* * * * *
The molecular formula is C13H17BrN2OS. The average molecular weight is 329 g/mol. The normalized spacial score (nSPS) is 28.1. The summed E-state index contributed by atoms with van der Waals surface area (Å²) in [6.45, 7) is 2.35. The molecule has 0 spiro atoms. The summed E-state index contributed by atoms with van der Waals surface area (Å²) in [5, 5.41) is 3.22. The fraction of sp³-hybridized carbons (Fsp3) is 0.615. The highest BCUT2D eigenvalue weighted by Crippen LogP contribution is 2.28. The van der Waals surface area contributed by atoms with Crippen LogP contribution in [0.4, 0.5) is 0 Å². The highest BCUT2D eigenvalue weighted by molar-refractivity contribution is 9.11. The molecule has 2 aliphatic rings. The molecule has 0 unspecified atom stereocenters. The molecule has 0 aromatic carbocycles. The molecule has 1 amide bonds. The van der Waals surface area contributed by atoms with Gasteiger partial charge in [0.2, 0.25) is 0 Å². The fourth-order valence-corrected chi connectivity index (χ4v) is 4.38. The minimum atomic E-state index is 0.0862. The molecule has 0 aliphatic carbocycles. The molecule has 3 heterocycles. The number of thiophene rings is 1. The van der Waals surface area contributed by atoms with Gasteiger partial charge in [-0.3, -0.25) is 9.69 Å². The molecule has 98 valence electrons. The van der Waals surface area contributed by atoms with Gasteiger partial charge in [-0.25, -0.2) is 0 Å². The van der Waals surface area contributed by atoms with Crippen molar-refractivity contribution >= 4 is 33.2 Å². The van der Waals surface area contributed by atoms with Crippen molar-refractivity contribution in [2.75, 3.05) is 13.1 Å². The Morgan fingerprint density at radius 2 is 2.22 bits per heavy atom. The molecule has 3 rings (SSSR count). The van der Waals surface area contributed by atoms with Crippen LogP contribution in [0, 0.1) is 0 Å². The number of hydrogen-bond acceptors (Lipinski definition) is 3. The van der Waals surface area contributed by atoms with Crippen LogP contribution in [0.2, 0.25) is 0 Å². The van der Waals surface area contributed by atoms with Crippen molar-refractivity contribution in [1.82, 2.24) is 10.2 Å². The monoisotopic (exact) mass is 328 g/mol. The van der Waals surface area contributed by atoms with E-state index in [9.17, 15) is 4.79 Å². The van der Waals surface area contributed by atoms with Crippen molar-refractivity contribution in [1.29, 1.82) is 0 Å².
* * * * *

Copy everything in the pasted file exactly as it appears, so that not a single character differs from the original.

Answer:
The molecular formula is C13H17BrN2OS. The average molecular weight is 329 g/mol. The normalized spacial score (nSPS) is 28.1. The summed E-state index contributed by atoms with van der Waals surface area (Å²) in [6.45, 7) is 2.35. The molecule has 0 spiro atoms. The summed E-state index contributed by atoms with van der Waals surface area (Å²) in [5, 5.41) is 3.22. The fraction of sp³-hybridized carbons (Fsp3) is 0.615. The highest BCUT2D eigenvalue weighted by Crippen LogP contribution is 2.28. The van der Waals surface area contributed by atoms with Crippen LogP contribution in [0.4, 0.5) is 0 Å². The highest BCUT2D eigenvalue weighted by molar-refractivity contribution is 9.11. The molecule has 2 aliphatic rings. The molecule has 0 unspecified atom stereocenters. The molecule has 0 aromatic carbocycles. The molecule has 1 amide bonds. The van der Waals surface area contributed by atoms with Gasteiger partial charge in [0.2, 0.25) is 0 Å². The fourth-order valence-corrected chi connectivity index (χ4v) is 4.38. The minimum atomic E-state index is 0.0862. The molecule has 0 aliphatic carbocycles. The molecule has 3 heterocycles. The number of thiophene rings is 1. The van der Waals surface area contributed by atoms with Gasteiger partial charge in [-0.3, -0.25) is 9.69 Å². The molecule has 98 valence electrons. The van der Waals surface area contributed by atoms with Gasteiger partial charge in [-0.25, -0.2) is 0 Å². The van der Waals surface area contributed by atoms with Crippen molar-refractivity contribution >= 4 is 33.2 Å². The van der Waals surface area contributed by atoms with Crippen molar-refractivity contribution in [2.75, 3.05) is 13.1 Å². The Morgan fingerprint density at radius 2 is 2.22 bits per heavy atom. The molecule has 3 rings (SSSR count). The van der Waals surface area contributed by atoms with Crippen LogP contribution in [0, 0.1) is 0 Å². The number of hydrogen-bond acceptors (Lipinski definition) is 3. The van der Waals surface area contributed by atoms with Crippen LogP contribution in [0.2, 0.25) is 0 Å². The van der Waals surface area contributed by atoms with Crippen molar-refractivity contribution in [1.82, 2.24) is 10.2 Å². The monoisotopic (exact) mass is 328 g/mol. The van der Waals surface area contributed by atoms with E-state index in [9.17, 15) is 4.79 Å². The van der Waals surface area contributed by atoms with Crippen molar-refractivity contribution in [1.29, 1.82) is 0 Å².